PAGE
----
Eboni K. Williams Is Self-Made For This Moment

Eboni K. Williams. Images courtesy Bravo.

Eboni K. Williams is familiar with being first. Whether that’s meant breaking down barriers inside the cutthroat legal world, or bringing her worldview and perspective to cable news outlets—including Fox News— she has made a living out of being a pioneer in less-than-cozy arenas. 

Now, she makes perhaps her most public (and certainly most dramatic) pivot yet: becoming the first Black cast member on Bravo‘s The Real Housewives of New York City. Williams, who continues to host the TV program Revolt Black News and her podcast Holding Court, views her venture into reality television not only as a chance to evolve professionally, but personally, as well. For the first time, she’s letting her guard down. A noted and devoted Housewives fan, she knows how to play the game, and as most die-hards will tell you, that involves being as honest and vulnerable as humanly possible. Williams understood she had to shed the facade, which meant being okay with the good, the bad, and the sometimes ugly being shown to a national television audience. 

She did it the only way she knows how: by breaking the mold. Ahead of Tuesday’s RHONY season premiere, Williams talked spoke with Interview about going from fan to cast member, the show’s lack of diversity, the legal troubles of some fellow Housewives stars, and why she took the job so seriously. 


DANIEL TRAINOR: Hi Eboni! Having just watched the premiere the other day, I have about eight million questions for you.

EBONI K. WILLIAMS: Oooooh, great! What did you think of the episode?

TRAINOR: I thought it was really fun. Are you prepared for the fact that you’re about to become a Housewives fan favorite?

WILLIAMS: Well, listen. I am a true Real Housewives of New York fan. I have to tell you, Daniel. I guess I started with Orange County. But I very much watch New York in real time. It’s so exciting, honestly. 

TRAINOR: Okay, I’m so happy to hear this. Because so often, these new girls will come on the show and they’re like “I’ve never seen the show before!” You have. You aren’t fooling us!

WILLIAMS: I have to say, I really don’t believe that. Maybe for some people that’s true, but it’s just not my nature. I’m a Virgo and I’m a lawyer by trade, so I’m classically trained in risk mitigation. I would never enter a world in which I was not already pretty familiar. 

TRAINOR: Who have been your favorite Housewives of all-time, whether in New York or otherwise?

WILLIAMS: In terms of New York, Dorinda. Dorinda was so iconic. She was so straight to the point. And not for nothing, but Dorinda served looks, honey. She really showed up aesthetically. New York is one of the fashion capitals of the world, so I always expect to see some fashion, and Dorinda delivered.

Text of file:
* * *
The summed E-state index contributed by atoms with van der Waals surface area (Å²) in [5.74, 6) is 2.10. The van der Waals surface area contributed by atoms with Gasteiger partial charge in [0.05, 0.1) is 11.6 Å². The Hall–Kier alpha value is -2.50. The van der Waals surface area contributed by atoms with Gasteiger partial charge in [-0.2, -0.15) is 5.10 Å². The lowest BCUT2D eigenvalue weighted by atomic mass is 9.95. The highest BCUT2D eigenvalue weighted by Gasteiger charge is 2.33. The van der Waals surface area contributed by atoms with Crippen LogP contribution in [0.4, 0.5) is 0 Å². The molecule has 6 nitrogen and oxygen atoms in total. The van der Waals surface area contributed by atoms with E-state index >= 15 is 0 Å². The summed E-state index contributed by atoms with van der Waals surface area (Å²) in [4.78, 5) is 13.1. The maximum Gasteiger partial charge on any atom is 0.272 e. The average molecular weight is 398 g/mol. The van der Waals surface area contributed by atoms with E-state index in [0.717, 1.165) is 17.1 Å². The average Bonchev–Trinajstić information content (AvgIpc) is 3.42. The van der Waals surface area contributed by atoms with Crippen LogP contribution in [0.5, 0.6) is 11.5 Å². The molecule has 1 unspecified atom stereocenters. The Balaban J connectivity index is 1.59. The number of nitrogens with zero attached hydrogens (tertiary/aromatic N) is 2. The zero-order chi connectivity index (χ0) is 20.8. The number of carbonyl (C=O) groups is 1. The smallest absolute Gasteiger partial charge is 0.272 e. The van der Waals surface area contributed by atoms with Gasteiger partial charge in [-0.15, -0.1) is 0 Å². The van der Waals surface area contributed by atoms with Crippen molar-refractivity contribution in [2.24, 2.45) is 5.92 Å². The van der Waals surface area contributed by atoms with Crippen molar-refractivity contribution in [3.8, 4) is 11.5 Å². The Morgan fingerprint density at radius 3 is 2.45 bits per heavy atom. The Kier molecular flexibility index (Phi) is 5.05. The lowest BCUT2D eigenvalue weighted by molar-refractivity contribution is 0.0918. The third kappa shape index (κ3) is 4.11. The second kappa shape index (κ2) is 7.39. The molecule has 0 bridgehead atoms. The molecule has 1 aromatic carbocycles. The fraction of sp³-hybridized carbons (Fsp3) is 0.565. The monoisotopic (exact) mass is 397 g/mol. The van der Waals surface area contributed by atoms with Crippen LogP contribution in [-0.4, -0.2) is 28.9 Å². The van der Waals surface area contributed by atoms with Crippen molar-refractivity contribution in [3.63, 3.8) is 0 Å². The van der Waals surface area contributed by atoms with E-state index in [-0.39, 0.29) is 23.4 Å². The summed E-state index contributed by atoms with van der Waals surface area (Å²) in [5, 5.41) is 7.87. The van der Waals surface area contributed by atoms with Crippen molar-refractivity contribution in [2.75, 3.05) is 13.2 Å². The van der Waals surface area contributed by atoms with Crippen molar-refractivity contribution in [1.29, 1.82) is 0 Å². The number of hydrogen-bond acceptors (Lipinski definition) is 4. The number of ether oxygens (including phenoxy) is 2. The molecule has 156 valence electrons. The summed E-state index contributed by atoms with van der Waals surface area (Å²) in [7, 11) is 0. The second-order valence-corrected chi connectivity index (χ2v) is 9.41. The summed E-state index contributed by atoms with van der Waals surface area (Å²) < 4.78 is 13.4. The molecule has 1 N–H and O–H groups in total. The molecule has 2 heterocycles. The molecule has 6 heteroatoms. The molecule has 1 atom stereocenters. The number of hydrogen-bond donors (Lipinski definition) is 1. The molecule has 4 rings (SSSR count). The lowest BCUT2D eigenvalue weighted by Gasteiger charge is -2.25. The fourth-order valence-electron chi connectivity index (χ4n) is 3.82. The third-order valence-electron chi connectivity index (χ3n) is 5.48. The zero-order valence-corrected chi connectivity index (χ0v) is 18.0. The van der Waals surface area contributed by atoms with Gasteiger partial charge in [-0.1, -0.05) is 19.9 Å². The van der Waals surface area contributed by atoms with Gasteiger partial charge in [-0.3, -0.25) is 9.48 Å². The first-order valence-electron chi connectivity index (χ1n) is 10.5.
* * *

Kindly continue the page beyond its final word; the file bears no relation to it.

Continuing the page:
TRAINOR: Would you like to see Dorinda make a return?

WILLIAMS: As the kids say, that decision is above me. But, under the right circumstances, I think it would be incredible. 

TRAINOR: It felt like her break came at the right time, both for her sanity and ours. But I agree. She could come back and be a force of nature.

WILLIAMS: Yeah. I’ve never met Dorinda, but she was very nice when I was announced as a new cast member. She sent me a lovely DM. But as a fan of the show, I’m always looking for the opportunity for some kind of resolution and evolution. 

TRAINOR: As a viewer, how conscious of the show’s lack of racial representation were you? Were you frustrated by the fact that the show didn’t reflect the diversity of the city?

WILLIAMS: For me, it was really glaring last season when Luann was doing her fantastic work with the Fortune Society. But I realized in that scene, where Lu is with all of these women of color doing a spa day and talking about everything that they’ve been through, I was like, “Well this is kind of fucked up.” It was the most concentrated number of women of color we had ever seen on the show and it was in that context. It was palpable. 

TRAINOR: Coming on the show, did you feel a certain weight or pressure on your shoulders as the first cast member of color?

WILLIAMS: I didn’t feel any more pressure than I felt at various points in my life as the first Black woman in a space. It started very early for someone like me, as it does with other Black people who find themselves in incredible spaces. Whether it’s being the first Black kid in my academic and gifted program in first grade, whether it’s being the first Black kid in the advanced classes in high school or being the first Black woman at the firm where I started my legal career in Charlotte, North Carolina. I was only the second Black person to ever work there as a lawyer. As sad as it is, I’ve been the first many times in my life. So, joining this cast was an experience that I was prepared for and it’s one that I took very seriously. New York City is full of beautiful, brilliant, hard-working, dynamic, incredible Black women and women of color. To be able to step into that space as the first, I was very humbled. 

TRAINOR: The Housewives franchise has become undeniably more political in recent years, certainly in Atlanta and Potomac. Did the fact that these cities aren’t shying away from progressive political conversations play into your decision to join the show?

WILLIAMS: Not really. I don’t really give a shit in terms of the direction of the show. I was going to bring what I was going to bring. I’ve had a storied career in journalism with media outlets that are not known for progressivism. I’m not somebody who waits on the platform. I’m totally comfortable pushing the platform. It’s a nice coincidence that Bravo had already prepared itself to do some of this work, but I’m used to it. 

TRAINOR: Which one of your cast members surprised you the most, either positively or negatively?

WILLIAMS: Oh, definitely Sonja Morgan. It was such a beautiful surprise. As a fan of the show, I knew Sonja liked to party and was the straw that stirred the drink. I got to know Sonja in such intimate ways. We connected over things like childhood trauma, our current-day quests for love, being businesswomen. I just love her. I revere her and respect her in ways that I never expected to.